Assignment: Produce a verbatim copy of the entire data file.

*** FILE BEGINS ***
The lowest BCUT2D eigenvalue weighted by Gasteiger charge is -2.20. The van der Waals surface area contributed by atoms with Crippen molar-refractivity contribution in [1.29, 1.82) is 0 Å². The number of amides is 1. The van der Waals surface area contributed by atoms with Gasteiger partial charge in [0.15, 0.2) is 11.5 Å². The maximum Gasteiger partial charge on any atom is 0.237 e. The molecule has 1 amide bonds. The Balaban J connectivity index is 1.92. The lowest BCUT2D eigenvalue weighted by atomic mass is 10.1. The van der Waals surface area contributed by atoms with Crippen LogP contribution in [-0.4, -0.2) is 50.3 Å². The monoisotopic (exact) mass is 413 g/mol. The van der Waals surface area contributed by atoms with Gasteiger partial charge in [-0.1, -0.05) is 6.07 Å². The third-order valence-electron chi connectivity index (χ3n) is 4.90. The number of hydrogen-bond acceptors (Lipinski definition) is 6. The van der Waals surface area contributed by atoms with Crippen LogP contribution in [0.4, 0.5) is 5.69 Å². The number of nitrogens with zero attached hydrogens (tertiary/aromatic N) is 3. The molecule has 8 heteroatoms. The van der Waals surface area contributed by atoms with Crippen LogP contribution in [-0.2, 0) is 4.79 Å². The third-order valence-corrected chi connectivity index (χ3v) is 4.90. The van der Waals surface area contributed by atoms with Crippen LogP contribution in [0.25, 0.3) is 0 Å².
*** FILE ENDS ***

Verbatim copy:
The lowest BCUT2D eigenvalue weighted by Gasteiger charge is -2.20. The van der Waals surface area contributed by atoms with Crippen molar-refractivity contribution in [1.29, 1.82) is 0 Å². The number of amides is 1. The van der Waals surface area contributed by atoms with Gasteiger partial charge in [0.15, 0.2) is 11.5 Å². The maximum Gasteiger partial charge on any atom is 0.237 e. The molecule has 1 amide bonds. The Balaban J connectivity index is 1.92. The lowest BCUT2D eigenvalue weighted by atomic mass is 10.1. The van der Waals surface area contributed by atoms with Crippen LogP contribution in [-0.4, -0.2) is 50.3 Å². The monoisotopic (exact) mass is 413 g/mol. The van der Waals surface area contributed by atoms with Gasteiger partial charge in [-0.1, -0.05) is 6.07 Å². The third-order valence-electron chi connectivity index (χ3n) is 4.90. The number of hydrogen-bond acceptors (Lipinski definition) is 6. The van der Waals surface area contributed by atoms with Crippen LogP contribution in [0.4, 0.5) is 5.69 Å². The number of nitrogens with zero attached hydrogens (tertiary/aromatic N) is 3. The molecule has 8 heteroatoms. The van der Waals surface area contributed by atoms with Crippen LogP contribution in [-0.2, 0) is 4.79 Å². The third-order valence-corrected chi connectivity index (χ3v) is 4.90. The van der Waals surface area contributed by atoms with Crippen LogP contribution in [0.25, 0.3) is 0 Å².